We have always been doing design for good work, that’s another dimension to what Making Creative Matter means. It did get more accelerated after my first trip to Africa in 2006. That lead us to making a couple documentaries in the slums of Ethiopia and Kenya, helping start a shoe concept in Africa and several other projects.
We worked with Kent State and created work that we tested in Sudan and then in 2013 we wanted to take it a step bigger and we wanted to actually BE the people to fund a huge project.
We began working with Lifewater and believed in their approach, work and results so adopted a village of a 1,000 Ugandans and needed to figure out how to raise the $40,000 needed to help them. So Wheels was the idea - it takes $40 per person to give a Ugandan water for life so the team, my good friend from Wonderking Studios and myself thought we could create an event, share the story and spread the word through what we were best at...telling stories.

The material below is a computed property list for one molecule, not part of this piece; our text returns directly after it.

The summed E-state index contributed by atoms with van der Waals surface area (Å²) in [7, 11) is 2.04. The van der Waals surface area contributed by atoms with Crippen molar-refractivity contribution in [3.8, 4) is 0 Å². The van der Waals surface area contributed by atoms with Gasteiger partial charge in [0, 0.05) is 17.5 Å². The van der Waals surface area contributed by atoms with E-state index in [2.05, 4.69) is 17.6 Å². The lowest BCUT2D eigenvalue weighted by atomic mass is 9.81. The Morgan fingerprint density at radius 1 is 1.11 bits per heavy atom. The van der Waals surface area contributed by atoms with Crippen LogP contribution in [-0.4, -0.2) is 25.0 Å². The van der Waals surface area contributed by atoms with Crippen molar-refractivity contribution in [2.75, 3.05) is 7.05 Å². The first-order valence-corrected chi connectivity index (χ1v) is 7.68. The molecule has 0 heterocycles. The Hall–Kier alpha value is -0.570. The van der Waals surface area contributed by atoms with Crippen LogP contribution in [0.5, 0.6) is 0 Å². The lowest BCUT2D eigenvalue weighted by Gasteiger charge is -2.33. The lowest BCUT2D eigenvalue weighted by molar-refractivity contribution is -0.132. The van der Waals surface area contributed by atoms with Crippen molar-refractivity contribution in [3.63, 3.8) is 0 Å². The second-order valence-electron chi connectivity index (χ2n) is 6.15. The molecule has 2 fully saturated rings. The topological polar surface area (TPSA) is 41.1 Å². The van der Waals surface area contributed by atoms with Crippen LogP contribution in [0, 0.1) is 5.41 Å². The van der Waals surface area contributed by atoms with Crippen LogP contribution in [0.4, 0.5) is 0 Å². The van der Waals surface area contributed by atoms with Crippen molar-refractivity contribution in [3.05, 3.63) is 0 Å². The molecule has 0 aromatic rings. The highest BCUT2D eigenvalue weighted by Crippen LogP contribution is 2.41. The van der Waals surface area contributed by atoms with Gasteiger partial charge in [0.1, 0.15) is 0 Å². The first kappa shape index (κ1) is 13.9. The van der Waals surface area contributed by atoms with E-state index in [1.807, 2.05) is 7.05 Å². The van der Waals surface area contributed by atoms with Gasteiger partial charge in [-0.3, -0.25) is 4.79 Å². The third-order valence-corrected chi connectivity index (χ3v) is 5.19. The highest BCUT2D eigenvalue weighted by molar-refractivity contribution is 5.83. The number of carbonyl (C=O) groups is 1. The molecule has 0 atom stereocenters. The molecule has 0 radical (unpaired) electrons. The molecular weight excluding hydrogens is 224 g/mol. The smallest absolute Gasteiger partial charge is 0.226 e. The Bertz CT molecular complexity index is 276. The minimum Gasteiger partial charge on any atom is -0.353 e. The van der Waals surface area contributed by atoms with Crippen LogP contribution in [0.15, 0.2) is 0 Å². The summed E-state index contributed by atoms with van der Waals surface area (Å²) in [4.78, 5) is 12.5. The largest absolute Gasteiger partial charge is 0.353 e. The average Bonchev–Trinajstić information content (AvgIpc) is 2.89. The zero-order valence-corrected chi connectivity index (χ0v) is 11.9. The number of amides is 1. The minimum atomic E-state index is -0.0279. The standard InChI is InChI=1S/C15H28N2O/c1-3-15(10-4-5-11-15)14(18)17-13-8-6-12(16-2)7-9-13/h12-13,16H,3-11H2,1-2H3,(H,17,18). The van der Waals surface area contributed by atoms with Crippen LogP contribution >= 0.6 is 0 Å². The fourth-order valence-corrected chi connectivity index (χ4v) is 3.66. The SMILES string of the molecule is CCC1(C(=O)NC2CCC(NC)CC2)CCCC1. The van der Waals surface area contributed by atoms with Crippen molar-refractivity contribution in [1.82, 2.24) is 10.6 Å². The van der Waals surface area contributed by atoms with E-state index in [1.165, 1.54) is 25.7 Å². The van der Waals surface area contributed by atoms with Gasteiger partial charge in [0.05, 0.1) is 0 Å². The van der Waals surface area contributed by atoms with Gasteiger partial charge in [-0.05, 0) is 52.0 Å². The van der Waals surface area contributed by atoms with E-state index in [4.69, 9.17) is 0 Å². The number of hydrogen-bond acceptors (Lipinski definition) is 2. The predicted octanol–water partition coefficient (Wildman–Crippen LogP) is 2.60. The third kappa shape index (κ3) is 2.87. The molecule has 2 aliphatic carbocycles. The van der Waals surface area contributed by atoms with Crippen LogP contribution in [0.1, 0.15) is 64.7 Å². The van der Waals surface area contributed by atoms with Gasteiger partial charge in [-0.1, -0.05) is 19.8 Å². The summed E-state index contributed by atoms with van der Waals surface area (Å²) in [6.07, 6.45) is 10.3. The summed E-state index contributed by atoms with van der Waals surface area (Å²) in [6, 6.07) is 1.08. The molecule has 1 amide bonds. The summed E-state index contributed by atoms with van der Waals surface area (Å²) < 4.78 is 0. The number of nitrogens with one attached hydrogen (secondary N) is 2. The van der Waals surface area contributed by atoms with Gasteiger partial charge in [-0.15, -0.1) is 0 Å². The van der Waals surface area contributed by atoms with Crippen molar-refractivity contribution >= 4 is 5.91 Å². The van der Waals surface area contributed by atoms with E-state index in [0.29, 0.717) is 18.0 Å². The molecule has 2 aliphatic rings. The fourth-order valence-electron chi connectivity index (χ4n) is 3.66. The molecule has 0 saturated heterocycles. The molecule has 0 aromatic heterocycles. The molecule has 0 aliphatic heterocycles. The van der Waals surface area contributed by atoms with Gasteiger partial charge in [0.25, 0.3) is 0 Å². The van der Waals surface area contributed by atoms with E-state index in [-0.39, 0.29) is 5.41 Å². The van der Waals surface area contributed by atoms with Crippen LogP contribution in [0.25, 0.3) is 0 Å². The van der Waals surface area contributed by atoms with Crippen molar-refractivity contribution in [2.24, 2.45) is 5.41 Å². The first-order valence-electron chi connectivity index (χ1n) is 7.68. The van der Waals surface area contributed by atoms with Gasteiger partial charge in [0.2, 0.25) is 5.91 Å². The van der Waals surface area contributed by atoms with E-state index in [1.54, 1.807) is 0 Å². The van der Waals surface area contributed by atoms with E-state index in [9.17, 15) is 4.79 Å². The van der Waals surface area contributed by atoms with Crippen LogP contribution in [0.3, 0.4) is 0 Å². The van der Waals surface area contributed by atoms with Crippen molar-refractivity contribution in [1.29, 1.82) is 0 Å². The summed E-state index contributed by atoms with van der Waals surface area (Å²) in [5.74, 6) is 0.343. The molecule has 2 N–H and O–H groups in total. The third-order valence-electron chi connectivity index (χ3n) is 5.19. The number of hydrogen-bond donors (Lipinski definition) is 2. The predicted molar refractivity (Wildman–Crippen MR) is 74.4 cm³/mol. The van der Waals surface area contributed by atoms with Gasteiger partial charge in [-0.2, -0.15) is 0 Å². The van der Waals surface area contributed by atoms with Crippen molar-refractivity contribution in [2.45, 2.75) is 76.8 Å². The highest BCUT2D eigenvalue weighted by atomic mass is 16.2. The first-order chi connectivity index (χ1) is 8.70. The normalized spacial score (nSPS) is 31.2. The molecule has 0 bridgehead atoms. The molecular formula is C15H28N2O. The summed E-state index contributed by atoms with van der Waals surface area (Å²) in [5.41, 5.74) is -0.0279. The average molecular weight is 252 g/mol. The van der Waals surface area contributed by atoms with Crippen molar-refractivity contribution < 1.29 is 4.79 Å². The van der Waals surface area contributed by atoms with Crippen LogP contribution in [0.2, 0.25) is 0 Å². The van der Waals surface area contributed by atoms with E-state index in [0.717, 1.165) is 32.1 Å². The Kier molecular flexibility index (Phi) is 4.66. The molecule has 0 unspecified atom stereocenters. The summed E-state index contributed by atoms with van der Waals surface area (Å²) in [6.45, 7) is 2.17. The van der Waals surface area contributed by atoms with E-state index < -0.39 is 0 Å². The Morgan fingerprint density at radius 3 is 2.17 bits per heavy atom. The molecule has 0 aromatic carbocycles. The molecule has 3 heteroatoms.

At the end of the event we did not raise 40k to help 1,000, we raised over 100k and helped 2,500! Since then we have expanded the event and have to date raised over $800,000 and helped over 20,000 Africans get safe water, hygiene and sanitation training. At the start of 2020, we are gifting the event to Lifewater to hopefully impact thousands more.
The success of Wheels for Water brings to mind your Rule 22 -- “Believe in something bigger than you.”
Do you seek altruistic ideas on behalf of your clients? In other words, during the “Ask” and “Think” phases of your process have you discovered the passions or cultures of your clients and foregrounded them in the Create phase?
Yes this is something we look for in those stages in the process, but even before we have a chance to meet. We do our homework and try to see what makes them tick to look for a culture match. We also explore for opportunities for our clients to bring this out even more whenever we can.
In your podcast, “Design Of,” you interview inspirational people who largely seem to live by Rule 22. There seems to be a thread of humility, altruism and ambition among your guests. Any particular moments where you were particularly moved or inspired?
They all have had special moments. One of my favorite from a recent show is Kristen Ellison speaking about what it means to be a good shipmate. Or Marty Neumiers story of failure that led him to write Brand Gap or sitting at Pixar and listening to Pete Docter talk about Wonder and how that is a vital element in their storytelling.